September 15, 2020
Saugata Roy speaks on the statutory resolution disapproving The Essential Commodities (Amendment) Ordinance, 2020
Sir, I speak in favour of the statutory resolution brought, opposing The Essential Commodities (Amendment) Ordinance. Black marketing and hoarding were always a problem in the country, ever since the Second World War. In 1946, Jawharlal Nehru said that we shall hang the black marketeers from the nearest lamp posts. Unfortunately that did not happen. Black marketing went on, so ultimately the country adopted the Essential Commodities Act in 1955.
The Essential Commodities Act gave power to the State governments to regulate trade, including imposing stock limits for various intermediates. Even now, though the country produces surplus foodgrains, it cannot be denied that there is hoarding and black marketing, taking advantage of seasonal shortages or floods or droughts. Now the government wants to take away the powers of the State governments to regulate, and the power to fix stock limits is being taken away. If we look at The Essential Commodities Act, essential commodities are fertilisers, drugs, foodstuffs, petroleum, raw jute, seeds of food crops, seeds of cattle fodders, etc.
Sir, so far the position was that these will be regulated—cereals, pulses, oilseeds, edible oils, onion and potatoes. Now what does this Ordinance, that has been brought in a hurry, do? I do not understand what was the hurry to bring this Ordinance. There is a provision to deregulate commodities such as cereals, pulses, oilseeds, edible oils, onion and potatoes. Now the only addition is that the government has specifically said that under extraordinary circumstances, which include extraordinary price rise, war, famine and natural calamity of a severe nature, these can be regulated, but otherwise all these items will be deregulated. I know that the Ordinance leaves out the public distribution system and the targeted public distribution system—PDS and TPDS—under which foodgrains are distributed by the government to eligible persons at subsidised prices.
So what benefit does the government seek from this Ordinance? I say that there is no benefit. Now the government has also said that there will be no control on the stocks of foodgrains and on food items which are being processed. The stock limit shall not apply to a processor or value chain participant of any agricultural produce if the stock limit does not exceed the overall filling of installed capacity of processing or the demand for exports, in the case of exporters. So this Ordinance also leaves out control on stock limits. Now does the government feel that there is no longer any possibility of shortage because we are an exporter?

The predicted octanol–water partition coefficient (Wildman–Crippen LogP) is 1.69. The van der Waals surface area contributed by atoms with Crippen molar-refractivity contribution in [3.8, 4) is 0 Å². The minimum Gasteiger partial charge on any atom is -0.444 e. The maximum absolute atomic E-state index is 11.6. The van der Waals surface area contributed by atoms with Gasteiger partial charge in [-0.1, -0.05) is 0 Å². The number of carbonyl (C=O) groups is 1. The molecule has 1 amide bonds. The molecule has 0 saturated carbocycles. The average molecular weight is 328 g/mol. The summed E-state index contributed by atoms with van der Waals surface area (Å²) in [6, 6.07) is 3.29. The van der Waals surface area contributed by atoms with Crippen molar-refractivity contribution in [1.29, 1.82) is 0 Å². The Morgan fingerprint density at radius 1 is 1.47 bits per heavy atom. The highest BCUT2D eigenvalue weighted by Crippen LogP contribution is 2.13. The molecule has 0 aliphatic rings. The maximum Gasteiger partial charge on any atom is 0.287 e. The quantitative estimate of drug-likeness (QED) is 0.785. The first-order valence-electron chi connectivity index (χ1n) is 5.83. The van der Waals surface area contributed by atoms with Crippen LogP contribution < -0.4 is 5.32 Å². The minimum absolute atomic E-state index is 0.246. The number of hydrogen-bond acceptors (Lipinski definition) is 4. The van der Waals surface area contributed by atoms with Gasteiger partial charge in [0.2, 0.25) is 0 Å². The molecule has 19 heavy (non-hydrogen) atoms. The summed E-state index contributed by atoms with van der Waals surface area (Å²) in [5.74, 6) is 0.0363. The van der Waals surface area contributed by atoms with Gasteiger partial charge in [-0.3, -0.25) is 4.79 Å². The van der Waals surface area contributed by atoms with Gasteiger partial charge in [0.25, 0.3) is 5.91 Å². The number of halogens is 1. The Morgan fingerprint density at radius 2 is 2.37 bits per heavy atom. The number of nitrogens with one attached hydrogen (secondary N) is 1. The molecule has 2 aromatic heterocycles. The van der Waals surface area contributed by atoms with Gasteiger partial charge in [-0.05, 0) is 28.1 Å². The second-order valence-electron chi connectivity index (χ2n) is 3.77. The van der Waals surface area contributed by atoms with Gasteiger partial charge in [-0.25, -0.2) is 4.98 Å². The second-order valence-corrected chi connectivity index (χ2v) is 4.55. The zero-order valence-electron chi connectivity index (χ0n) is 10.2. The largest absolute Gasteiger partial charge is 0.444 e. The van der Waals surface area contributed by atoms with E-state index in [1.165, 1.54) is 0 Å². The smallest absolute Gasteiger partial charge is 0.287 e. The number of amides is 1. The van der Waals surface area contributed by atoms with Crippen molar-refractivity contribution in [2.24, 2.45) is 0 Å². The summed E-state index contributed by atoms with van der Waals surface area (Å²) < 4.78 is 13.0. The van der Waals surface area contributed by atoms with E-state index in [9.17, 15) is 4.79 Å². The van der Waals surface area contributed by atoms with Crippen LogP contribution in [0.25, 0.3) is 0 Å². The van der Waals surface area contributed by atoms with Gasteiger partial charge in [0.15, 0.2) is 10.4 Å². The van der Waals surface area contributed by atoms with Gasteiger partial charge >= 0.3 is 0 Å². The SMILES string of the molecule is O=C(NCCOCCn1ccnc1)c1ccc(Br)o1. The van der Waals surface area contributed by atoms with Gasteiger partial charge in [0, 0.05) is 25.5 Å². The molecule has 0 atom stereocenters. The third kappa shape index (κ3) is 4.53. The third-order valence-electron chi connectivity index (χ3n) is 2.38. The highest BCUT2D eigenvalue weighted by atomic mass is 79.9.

Sir, you have seen the pictures, sights of immigrants scraping for morsels of food during the COVID-19 crisis. How they scraped for morsels of food! Now the government might say that the EC Act (Essential Commodities Act) was not effective because the conviction rate under EC Act was an abysmal 3.8 per cent.
Say, if the government had set up an effective framework to ensure speedy trials and disposal of violation cases, I would have understood. But we know that even after Narendra Modi became Prime Minister, the pulse scam, that involved the manipulation of prices, happened in 2015. In that case, investigation by the Income Tax Department found several big multinational companies played a major role in the spiking of prices of pulses. So we know that such a scam happened during Narendra Modi’s government.
Sir, you have to remember that India is still dependent on the monsoon for producing sufficient foodgrains. A majority of farm holdings in India are small and marginal. That is why the Essential Commodities Act must still be in place and all regulations must not be given up and market opened up.
Recently, there was a scare of a locust attack in Rajasthan. A locust attack destroys all crops. What happens if some States come under locust attacks? Will you not control food stocks at that time? The El Nino phenomenon has hit Indian agriculture hard in the past.
Given the timing of this amendment ordinance, it is likely to benefit big traders, big corporates, MNC’s but not farmers directly. I want to say that the three farmer-related ordinances that were brought on by the Modi government are all meant to help the private sector, the multinationals, the big capitalists get into the foodgrain trade. Reliance is already into selling vegetables through Reliance Fresh, I anticipate that Adanis too will soon enter the field. These three ordinances—I will speak on the other ordinances later—will actually help big capitalists enter farmers’ spaces.
Sir, our policies thus must ensure sustainable farm growth, taking into consideration factors like climate change, land holdings, consumer capacity and farmers’ interests.
As I mentioned yesterday, this Bill is another example of coercive federalism on display. All the powers of the States—the States earlier had a lot of control under the Essential Commodities Act, every State had an enforcement branch, every State police ensured the implementation of the provisions of the Act—are being taken away. So far, India has ridden through shortages. We are happy that the farmers produce enough for our needs and they even export foodgrains. But that does not mean that a calamity cannot hit us. A calamity, like COVID-19 has hit us and we know the condition of the economy— a 24 per cent downslide in the economy.
That’s why, Sir, I am totally opposed to this Ordinance, the Essential Commodities (Amendment) Ordinance. I think that this is an effort to give benefits to big traders, corporates and MNCs so that they can enter the food trade, leaving the poor farmers in the lurch.
Thank you very much, Sir.